The late Harvey Goldschmid was a former U.S. Securities and Exchange Commission member and the Dwight Professor of Law at Columbia University. He was an SEC member from 2002 to 2005, and helped lead the agency in responding to a flood of corporate accounting scandals. He died on February 12, 2015 at the age of 74.
While at the SEC, he pushed for stricter oversight of auditors in the aftermath of the frauds at Enron and WorldCom. He also played an important role in setting new rules for the mutual-fund industry and helping exchanges move into the age of electronic trading. As general counsel in 1998 and 1999, he provided the legal underpinning for two of Chairman Arthur Levitt’s biggest achievements: prohibiting public companies from selectively disclosing market-moving information and barring brokers from making political contributions to win municipal-bond business.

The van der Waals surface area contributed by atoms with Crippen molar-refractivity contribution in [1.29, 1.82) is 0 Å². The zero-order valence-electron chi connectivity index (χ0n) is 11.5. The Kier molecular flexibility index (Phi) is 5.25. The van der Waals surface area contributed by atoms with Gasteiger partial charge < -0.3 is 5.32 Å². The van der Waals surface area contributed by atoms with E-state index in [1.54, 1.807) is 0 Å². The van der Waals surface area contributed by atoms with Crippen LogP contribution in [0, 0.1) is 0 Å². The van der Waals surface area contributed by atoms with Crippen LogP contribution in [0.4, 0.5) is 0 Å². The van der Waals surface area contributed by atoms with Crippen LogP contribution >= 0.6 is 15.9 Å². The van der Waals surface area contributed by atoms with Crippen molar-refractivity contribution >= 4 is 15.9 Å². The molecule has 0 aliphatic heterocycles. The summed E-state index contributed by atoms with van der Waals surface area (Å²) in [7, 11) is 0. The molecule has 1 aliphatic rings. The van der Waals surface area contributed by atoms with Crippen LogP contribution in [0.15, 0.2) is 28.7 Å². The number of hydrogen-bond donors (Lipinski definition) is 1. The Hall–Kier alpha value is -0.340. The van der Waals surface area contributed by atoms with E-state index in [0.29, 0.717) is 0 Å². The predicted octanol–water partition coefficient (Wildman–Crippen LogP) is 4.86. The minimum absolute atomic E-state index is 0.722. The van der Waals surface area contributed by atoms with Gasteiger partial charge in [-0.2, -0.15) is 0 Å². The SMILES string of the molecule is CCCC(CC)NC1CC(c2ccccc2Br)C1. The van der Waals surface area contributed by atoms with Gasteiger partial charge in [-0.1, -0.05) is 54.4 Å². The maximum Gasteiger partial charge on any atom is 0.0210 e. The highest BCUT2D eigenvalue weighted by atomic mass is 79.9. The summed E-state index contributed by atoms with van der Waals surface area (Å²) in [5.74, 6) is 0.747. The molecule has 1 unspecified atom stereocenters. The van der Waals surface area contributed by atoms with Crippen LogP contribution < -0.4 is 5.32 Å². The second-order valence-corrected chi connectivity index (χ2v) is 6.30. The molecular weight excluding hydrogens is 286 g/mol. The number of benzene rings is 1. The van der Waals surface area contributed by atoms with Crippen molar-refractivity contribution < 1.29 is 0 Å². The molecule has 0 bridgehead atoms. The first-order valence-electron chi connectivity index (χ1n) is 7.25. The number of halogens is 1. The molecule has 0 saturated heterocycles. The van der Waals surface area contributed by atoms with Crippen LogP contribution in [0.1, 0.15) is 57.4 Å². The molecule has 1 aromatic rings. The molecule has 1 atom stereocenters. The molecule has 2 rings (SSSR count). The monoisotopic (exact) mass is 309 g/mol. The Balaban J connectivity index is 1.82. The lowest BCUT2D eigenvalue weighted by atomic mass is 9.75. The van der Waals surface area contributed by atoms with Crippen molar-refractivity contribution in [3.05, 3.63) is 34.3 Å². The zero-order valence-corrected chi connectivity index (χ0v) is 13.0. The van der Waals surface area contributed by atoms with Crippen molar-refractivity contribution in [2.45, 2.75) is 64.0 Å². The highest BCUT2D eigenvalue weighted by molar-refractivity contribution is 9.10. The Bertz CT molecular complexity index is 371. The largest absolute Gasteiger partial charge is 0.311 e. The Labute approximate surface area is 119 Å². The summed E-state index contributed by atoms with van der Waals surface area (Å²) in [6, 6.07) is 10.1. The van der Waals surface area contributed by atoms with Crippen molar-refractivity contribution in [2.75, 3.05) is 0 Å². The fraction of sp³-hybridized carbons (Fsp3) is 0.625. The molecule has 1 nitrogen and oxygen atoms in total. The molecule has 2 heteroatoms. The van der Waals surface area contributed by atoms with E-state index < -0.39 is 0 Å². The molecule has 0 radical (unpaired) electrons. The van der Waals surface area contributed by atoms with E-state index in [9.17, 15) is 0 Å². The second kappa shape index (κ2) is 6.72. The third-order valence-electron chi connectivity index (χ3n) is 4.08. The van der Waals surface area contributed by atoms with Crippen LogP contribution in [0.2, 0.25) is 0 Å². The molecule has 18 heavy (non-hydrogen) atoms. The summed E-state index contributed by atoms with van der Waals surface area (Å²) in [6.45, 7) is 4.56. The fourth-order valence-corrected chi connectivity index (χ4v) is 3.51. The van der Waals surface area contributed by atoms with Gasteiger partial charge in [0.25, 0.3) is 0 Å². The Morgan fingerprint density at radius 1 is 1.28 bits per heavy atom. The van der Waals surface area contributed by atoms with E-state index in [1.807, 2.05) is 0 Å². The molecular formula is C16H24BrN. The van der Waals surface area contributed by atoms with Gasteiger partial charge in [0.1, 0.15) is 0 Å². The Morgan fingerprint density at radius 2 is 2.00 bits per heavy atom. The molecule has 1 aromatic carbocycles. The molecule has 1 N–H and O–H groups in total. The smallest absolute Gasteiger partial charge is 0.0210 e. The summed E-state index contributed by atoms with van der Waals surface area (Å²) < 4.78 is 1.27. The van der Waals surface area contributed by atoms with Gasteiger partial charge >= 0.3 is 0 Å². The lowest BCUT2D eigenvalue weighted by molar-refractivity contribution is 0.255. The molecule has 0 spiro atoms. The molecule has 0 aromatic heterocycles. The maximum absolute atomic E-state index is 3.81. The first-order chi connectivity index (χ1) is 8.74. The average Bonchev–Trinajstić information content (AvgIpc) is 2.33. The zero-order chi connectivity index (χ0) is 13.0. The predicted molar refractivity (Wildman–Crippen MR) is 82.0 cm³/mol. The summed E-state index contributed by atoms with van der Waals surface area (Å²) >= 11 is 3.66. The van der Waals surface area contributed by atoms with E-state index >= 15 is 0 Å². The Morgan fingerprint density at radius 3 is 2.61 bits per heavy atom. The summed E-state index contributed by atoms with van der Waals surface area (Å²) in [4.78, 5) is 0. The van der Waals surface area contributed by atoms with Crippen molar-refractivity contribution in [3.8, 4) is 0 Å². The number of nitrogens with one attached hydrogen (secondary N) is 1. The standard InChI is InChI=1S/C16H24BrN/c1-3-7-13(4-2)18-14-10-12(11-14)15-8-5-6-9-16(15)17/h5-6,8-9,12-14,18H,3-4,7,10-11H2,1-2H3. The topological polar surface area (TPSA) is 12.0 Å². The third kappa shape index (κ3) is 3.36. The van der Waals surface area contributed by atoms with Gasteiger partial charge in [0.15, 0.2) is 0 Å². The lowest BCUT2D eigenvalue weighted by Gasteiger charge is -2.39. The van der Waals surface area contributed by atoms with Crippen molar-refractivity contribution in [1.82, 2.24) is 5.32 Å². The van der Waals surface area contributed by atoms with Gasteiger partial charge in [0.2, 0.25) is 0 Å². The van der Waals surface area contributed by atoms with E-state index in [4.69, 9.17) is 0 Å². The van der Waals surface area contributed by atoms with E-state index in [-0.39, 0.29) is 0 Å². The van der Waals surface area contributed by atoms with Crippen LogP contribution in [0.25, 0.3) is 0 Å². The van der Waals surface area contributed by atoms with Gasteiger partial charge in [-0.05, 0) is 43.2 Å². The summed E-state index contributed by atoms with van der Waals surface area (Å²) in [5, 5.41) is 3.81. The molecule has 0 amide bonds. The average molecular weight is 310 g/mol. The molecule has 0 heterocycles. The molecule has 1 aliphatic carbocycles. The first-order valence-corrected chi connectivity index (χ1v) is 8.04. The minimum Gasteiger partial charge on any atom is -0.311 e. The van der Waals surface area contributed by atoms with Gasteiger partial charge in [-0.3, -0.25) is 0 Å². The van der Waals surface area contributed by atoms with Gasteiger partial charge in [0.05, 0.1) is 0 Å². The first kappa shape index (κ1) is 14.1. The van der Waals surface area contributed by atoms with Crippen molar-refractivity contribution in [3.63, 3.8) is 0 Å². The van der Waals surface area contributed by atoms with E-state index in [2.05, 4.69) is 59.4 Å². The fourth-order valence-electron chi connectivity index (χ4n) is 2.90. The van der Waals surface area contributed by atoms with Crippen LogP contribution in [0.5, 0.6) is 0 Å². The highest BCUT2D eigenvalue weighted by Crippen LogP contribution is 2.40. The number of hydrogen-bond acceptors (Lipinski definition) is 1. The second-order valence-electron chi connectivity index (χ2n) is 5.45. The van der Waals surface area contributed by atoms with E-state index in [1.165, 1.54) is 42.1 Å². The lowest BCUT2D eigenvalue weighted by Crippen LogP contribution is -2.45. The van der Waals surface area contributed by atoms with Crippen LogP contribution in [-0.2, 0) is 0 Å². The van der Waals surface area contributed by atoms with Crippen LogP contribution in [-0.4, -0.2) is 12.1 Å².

Harvey Jerome Goldschmid was born on May 6, 1940, in the Bronx, where his father worked as a furrier and a postal worker.
He served as Dwight Professor starting in 1984. Before that, he was an assistant professor (1970-71), an associate professor (1971-73), and a professor of law (1973-84) at Columbia.
One of two Democrats on the five-member SEC, he was appointed to the commission by President George W. Bush and sworn in on July 31, 2002, one day after the Sarbanes-Oxley corporate governance act, which he helped draft, was signed into law. During his tenure, the agency presided over the biggest overhaul of securities regulation since the 1930s.
Goldschmid received a B.A. from Columbia University and a J.D. from Columbia Law School.
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